The 1987 Project

Spacecraft project

Interplanetary spacecraft A change in the shape of the lander (a lifting body instead of a "headlight" with a heat shield) Interplanetary spacecraft A switch to two independent nuclear reactors to increase flight reliability

The next Martian mission project proposed in 1987, after a successful launch of super heavy-lift launch vehicle Energia, to a large extent drew upon engineering solutions of 1969 project.
The distinctive feature of this project was the use of Energia launch vehicle as the means of putting elements of the spacecraft into orbit. Besides, the interplanetary transit was to use two independent propulsion power plants 7.5 MW each with its own nuclear reactor, radiator, and a cluster of electric rocket engines. This allowed to drastically increase reliability and safety of the interplanetary transit without any increase in the initial mass and cost.

The 1988 Project

Spacecraft project A radical change was introduced into the project in 1988, when it was proposed to use instead of the nuclear reactor an environmentally safe system based on film-type solar arrays on linear deployable trusses that passed developmental tests on-board space stations Salyut-7 and Mir. The main reason for this decision was the aspiration to make the vehicle environmentally safe. This decision was also greatly influenced by the progress in the development of film-type photovoltaic converters, which allowed to considerably simplify the construction of a high-power solar power plant.
The key parameters of the project are as follows:

  • the total mission time is 2 years;
  • the vehicle mass is 350 tons;
  • the crew of four;
  • the crew of two to land on the Martian surface;
  • the crew to stay on the Martian surface for 7 days.

The plan was to carry out the expedition to Mars in incremental steps, starting with robotic probes and ending with the manned mission. The following three steps were envisaged:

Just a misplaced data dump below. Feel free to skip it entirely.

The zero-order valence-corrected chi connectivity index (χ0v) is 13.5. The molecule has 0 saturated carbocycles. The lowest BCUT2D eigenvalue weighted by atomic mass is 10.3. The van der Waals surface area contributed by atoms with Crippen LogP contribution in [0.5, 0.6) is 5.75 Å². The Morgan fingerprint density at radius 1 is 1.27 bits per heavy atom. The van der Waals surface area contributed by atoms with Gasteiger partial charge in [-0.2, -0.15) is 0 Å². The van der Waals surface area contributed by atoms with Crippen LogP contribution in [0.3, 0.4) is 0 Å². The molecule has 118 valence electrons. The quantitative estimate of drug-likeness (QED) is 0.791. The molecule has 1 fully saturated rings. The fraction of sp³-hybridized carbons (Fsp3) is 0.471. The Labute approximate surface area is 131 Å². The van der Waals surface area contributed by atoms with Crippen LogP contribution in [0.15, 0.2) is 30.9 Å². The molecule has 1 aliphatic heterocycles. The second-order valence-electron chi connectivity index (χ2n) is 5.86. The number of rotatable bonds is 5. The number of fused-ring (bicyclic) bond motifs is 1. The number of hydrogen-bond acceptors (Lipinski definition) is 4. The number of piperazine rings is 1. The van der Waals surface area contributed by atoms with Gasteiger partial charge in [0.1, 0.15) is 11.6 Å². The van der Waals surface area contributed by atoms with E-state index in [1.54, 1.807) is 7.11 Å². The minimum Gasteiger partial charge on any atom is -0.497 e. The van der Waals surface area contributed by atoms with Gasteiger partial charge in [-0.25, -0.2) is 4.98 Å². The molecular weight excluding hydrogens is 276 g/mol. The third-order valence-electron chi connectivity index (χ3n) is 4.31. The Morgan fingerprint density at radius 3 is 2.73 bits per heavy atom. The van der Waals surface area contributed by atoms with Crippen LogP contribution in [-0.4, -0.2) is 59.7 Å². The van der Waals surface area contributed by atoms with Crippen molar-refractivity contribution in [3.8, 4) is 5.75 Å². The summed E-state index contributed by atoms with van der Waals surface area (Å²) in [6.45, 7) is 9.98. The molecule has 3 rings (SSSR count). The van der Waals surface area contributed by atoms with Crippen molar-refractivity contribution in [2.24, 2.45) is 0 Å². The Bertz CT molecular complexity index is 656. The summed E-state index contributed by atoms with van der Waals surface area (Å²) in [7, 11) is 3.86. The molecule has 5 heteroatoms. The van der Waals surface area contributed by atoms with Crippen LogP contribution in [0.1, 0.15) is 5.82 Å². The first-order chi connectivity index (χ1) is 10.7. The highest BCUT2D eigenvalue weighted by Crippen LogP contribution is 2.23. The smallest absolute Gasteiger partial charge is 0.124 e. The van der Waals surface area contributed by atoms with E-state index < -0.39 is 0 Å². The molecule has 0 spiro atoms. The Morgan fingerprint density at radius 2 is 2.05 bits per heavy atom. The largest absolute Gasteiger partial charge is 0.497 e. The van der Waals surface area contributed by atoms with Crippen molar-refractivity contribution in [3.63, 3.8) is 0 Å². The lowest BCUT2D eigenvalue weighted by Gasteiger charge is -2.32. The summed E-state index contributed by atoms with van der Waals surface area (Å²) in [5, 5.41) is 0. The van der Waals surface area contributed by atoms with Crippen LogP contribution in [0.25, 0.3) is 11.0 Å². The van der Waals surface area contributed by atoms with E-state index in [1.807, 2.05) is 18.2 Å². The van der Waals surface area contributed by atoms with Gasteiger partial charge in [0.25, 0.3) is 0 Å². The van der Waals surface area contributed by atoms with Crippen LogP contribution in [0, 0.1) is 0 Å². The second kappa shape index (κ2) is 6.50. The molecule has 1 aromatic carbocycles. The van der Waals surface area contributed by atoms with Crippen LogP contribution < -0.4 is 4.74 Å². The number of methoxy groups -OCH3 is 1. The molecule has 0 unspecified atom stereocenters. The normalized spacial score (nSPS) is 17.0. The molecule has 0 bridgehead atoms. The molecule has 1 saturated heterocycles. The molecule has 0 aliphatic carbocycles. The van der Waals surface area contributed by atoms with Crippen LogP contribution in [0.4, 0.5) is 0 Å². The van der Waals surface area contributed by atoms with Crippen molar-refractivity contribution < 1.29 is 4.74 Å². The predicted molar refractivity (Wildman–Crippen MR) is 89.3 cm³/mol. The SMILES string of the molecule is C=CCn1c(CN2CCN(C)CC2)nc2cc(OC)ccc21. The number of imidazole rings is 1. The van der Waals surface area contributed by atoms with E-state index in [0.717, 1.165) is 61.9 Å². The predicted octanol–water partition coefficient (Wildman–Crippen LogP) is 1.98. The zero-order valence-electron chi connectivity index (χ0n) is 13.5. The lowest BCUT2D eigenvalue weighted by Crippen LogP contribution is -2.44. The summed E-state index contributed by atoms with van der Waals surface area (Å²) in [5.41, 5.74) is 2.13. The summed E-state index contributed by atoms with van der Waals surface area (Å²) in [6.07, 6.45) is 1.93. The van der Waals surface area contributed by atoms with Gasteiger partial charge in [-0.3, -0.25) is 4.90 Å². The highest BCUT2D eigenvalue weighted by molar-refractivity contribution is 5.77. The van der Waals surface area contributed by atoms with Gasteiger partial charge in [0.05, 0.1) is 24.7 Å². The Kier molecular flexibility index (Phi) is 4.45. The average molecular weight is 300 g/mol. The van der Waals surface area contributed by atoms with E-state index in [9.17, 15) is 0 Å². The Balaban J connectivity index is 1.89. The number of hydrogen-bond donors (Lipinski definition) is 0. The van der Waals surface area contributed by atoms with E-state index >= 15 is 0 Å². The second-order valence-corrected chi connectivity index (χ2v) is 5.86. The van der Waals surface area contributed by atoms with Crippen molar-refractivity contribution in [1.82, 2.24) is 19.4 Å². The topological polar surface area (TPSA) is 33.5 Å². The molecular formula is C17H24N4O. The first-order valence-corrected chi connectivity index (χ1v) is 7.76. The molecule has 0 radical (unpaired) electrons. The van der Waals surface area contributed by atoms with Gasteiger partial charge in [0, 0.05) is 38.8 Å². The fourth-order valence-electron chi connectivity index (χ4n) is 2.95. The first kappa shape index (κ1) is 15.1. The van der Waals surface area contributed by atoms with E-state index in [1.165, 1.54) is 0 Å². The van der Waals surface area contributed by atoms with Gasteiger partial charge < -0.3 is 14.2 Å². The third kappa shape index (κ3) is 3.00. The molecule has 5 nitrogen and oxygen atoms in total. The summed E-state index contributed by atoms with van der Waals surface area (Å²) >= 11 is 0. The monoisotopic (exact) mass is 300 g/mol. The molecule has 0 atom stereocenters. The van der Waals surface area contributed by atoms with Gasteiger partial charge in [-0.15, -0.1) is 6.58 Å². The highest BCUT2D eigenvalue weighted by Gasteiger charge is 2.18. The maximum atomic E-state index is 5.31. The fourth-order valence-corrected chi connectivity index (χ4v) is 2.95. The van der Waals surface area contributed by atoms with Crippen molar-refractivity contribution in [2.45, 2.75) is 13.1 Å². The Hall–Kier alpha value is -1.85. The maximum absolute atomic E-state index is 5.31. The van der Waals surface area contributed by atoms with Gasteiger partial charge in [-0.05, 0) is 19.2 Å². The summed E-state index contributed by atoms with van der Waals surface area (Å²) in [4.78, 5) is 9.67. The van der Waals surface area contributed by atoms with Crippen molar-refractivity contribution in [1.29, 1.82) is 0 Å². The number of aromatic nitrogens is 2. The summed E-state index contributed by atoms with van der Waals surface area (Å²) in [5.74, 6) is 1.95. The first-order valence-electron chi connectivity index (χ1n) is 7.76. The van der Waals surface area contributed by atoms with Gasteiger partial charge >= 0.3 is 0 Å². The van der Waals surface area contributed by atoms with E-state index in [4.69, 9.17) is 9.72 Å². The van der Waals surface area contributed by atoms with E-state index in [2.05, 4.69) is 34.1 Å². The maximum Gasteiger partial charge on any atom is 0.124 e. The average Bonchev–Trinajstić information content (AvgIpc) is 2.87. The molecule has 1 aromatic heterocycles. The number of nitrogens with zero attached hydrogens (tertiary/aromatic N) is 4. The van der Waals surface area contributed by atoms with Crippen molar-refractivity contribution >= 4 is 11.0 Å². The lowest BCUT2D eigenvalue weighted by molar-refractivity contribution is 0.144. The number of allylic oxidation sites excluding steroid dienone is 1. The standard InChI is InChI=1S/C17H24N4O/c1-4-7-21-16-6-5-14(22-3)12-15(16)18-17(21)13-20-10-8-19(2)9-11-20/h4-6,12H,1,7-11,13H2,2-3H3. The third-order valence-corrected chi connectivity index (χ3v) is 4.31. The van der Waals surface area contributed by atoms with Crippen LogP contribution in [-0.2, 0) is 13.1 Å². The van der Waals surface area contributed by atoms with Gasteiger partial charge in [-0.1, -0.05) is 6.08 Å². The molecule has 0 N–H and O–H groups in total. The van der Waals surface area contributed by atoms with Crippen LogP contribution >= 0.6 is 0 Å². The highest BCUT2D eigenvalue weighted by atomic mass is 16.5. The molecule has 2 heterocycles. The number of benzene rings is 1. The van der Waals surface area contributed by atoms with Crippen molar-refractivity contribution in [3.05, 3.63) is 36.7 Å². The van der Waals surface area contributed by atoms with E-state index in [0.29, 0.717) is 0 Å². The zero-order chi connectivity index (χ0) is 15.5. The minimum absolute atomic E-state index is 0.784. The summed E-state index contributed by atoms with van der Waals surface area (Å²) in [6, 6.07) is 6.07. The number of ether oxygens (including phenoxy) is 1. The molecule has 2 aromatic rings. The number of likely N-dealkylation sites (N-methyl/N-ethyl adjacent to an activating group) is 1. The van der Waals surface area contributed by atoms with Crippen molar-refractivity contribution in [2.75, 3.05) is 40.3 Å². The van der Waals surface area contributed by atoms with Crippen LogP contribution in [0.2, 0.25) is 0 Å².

• The first step was to develop the principles of joint operation of the elements of the Martian Vehicle using its models to be delivered on-board Progress logistics vehicles to a space station where they were to be assembled by the crew and to continue their mission in fre-flying atomated mode. These models were to equipped with scientific equipment needed to get a better knowledge of the Martian Vehicle operating environment.
  • The second step was to be a dress rehearsal of the manned mission, where a solar-powered tug was to deliver to the Martian surface two landers instead of one, with one of the landers to be used for developmental test of the crew landing and return concept, while the other one, carrying several Mars rovers (the mass of about 20 tons), was to conduct a detailed survey of the Martian surface;
  • The third step was the manned mission to Mars.

The 1999 Project

Spacecraft project The 1999 Martian Mission project is a further development of the 1988 project. It uses the results of design, research and testing activities that took place at RSC Energia since 1988. As compared with the previous project, changes were introduced into solar array panels which became modular, into lander shape where lifting body was replaced with a "discus", and into the number of the landers, with two landers - a manned lander and a logistics lander - instead of one. Besides, the nuber of the crew once again became six.

Interplanetary spacecraft Interplanetary spacecraft
Modular design for the solar arrays A change in the shape of the lander. A switch from one lander to two (a manned and a logistics lander).